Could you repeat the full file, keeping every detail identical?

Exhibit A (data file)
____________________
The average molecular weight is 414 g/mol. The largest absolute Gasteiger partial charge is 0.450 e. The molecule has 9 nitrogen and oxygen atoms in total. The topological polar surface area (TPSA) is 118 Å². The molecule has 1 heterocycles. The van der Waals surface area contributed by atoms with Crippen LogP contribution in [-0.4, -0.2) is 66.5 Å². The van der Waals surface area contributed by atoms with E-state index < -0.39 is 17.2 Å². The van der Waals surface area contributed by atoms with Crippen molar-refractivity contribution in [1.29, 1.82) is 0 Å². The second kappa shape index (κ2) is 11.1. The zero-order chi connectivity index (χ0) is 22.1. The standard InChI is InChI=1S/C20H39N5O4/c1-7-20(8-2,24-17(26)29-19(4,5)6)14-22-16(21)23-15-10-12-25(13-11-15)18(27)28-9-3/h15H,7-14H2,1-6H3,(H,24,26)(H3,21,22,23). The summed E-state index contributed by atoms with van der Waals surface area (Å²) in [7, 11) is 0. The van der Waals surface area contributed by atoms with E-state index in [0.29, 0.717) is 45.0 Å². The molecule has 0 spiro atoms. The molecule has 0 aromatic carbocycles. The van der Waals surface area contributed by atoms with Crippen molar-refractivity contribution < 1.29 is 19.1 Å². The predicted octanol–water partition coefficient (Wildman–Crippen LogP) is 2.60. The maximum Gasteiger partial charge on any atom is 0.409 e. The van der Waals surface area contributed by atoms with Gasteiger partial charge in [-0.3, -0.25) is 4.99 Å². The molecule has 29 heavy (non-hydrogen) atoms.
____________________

The average molecular weight is 414 g/mol. The largest absolute Gasteiger partial charge is 0.450 e. The molecule has 9 nitrogen and oxygen atoms in total. The topological polar surface area (TPSA) is 118 Å². The molecule has 1 heterocycles. The van der Waals surface area contributed by atoms with Crippen LogP contribution in [-0.4, -0.2) is 66.5 Å². The van der Waals surface area contributed by atoms with E-state index < -0.39 is 17.2 Å². The van der Waals surface area contributed by atoms with Crippen molar-refractivity contribution in [1.29, 1.82) is 0 Å². The second kappa shape index (κ2) is 11.1. The zero-order chi connectivity index (χ0) is 22.1. The standard InChI is InChI=1S/C20H39N5O4/c1-7-20(8-2,24-17(26)29-19(4,5)6)14-22-16(21)23-15-10-12-25(13-11-15)18(27)28-9-3/h15H,7-14H2,1-6H3,(H,24,26)(H3,21,22,23). The summed E-state index contributed by atoms with van der Waals surface area (Å²) in [7, 11) is 0. The van der Waals surface area contributed by atoms with E-state index in [0.29, 0.717) is 45.0 Å². The molecule has 0 spiro atoms. The molecule has 0 aromatic carbocycles. The van der Waals surface area contributed by atoms with Crippen molar-refractivity contribution < 1.29 is 19.1 Å². The predicted octanol–water partition coefficient (Wildman–Crippen LogP) is 2.60. The maximum Gasteiger partial charge on any atom is 0.409 e. The van der Waals surface area contributed by atoms with Gasteiger partial charge in [-0.3, -0.25) is 4.99 Å². The molecule has 29 heavy (non-hydrogen) atoms.